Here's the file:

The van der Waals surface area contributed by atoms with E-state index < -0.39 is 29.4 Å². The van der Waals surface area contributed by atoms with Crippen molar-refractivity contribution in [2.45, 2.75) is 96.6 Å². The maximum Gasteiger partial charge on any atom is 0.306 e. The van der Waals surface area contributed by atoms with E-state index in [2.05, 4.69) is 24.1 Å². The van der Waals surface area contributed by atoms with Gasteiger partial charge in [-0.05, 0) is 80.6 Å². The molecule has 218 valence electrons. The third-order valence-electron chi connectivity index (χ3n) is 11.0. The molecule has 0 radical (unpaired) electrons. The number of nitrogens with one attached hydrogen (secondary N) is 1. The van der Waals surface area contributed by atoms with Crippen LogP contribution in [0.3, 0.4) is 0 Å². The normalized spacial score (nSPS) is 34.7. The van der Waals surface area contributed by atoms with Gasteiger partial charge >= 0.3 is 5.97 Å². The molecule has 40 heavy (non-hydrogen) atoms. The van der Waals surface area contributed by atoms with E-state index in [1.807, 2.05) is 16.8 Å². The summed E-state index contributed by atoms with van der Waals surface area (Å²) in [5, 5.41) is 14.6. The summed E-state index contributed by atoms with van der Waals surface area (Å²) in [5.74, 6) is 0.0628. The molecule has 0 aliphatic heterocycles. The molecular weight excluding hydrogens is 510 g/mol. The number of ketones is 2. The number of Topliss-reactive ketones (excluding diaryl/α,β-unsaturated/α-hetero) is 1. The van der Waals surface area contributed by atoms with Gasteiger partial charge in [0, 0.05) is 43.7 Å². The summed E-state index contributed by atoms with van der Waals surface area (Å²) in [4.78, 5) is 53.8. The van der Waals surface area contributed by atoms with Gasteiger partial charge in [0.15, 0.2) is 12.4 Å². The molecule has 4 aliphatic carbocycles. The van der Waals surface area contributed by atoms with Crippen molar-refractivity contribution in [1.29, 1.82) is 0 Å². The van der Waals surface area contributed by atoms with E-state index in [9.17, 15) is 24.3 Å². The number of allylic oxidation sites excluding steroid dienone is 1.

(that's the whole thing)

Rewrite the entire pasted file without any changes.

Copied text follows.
The van der Waals surface area contributed by atoms with E-state index < -0.39 is 29.4 Å². The van der Waals surface area contributed by atoms with Crippen molar-refractivity contribution in [2.45, 2.75) is 96.6 Å². The maximum Gasteiger partial charge on any atom is 0.306 e. The van der Waals surface area contributed by atoms with E-state index in [2.05, 4.69) is 24.1 Å². The van der Waals surface area contributed by atoms with Gasteiger partial charge in [-0.05, 0) is 80.6 Å². The molecule has 218 valence electrons. The third-order valence-electron chi connectivity index (χ3n) is 11.0. The molecule has 0 radical (unpaired) electrons. The number of nitrogens with one attached hydrogen (secondary N) is 1. The van der Waals surface area contributed by atoms with Crippen LogP contribution in [0.3, 0.4) is 0 Å². The normalized spacial score (nSPS) is 34.7. The van der Waals surface area contributed by atoms with Gasteiger partial charge >= 0.3 is 5.97 Å². The molecule has 40 heavy (non-hydrogen) atoms. The van der Waals surface area contributed by atoms with E-state index in [1.807, 2.05) is 16.8 Å². The summed E-state index contributed by atoms with van der Waals surface area (Å²) in [5, 5.41) is 14.6. The summed E-state index contributed by atoms with van der Waals surface area (Å²) in [5.74, 6) is 0.0628. The molecule has 0 aliphatic heterocycles. The molecular weight excluding hydrogens is 510 g/mol. The number of ketones is 2. The number of Topliss-reactive ketones (excluding diaryl/α,β-unsaturated/α-hetero) is 1. The van der Waals surface area contributed by atoms with Gasteiger partial charge in [0, 0.05) is 43.7 Å². The summed E-state index contributed by atoms with van der Waals surface area (Å²) in [4.78, 5) is 53.8. The van der Waals surface area contributed by atoms with Gasteiger partial charge in [0.15, 0.2) is 12.4 Å². The molecule has 4 aliphatic carbocycles. The van der Waals surface area contributed by atoms with Crippen molar-refractivity contribution in [1.29, 1.82) is 0 Å². The van der Waals surface area contributed by atoms with E-state index in [9.17, 15) is 24.3 Å². The number of allylic oxidation sites excluding steroid dienone is 1.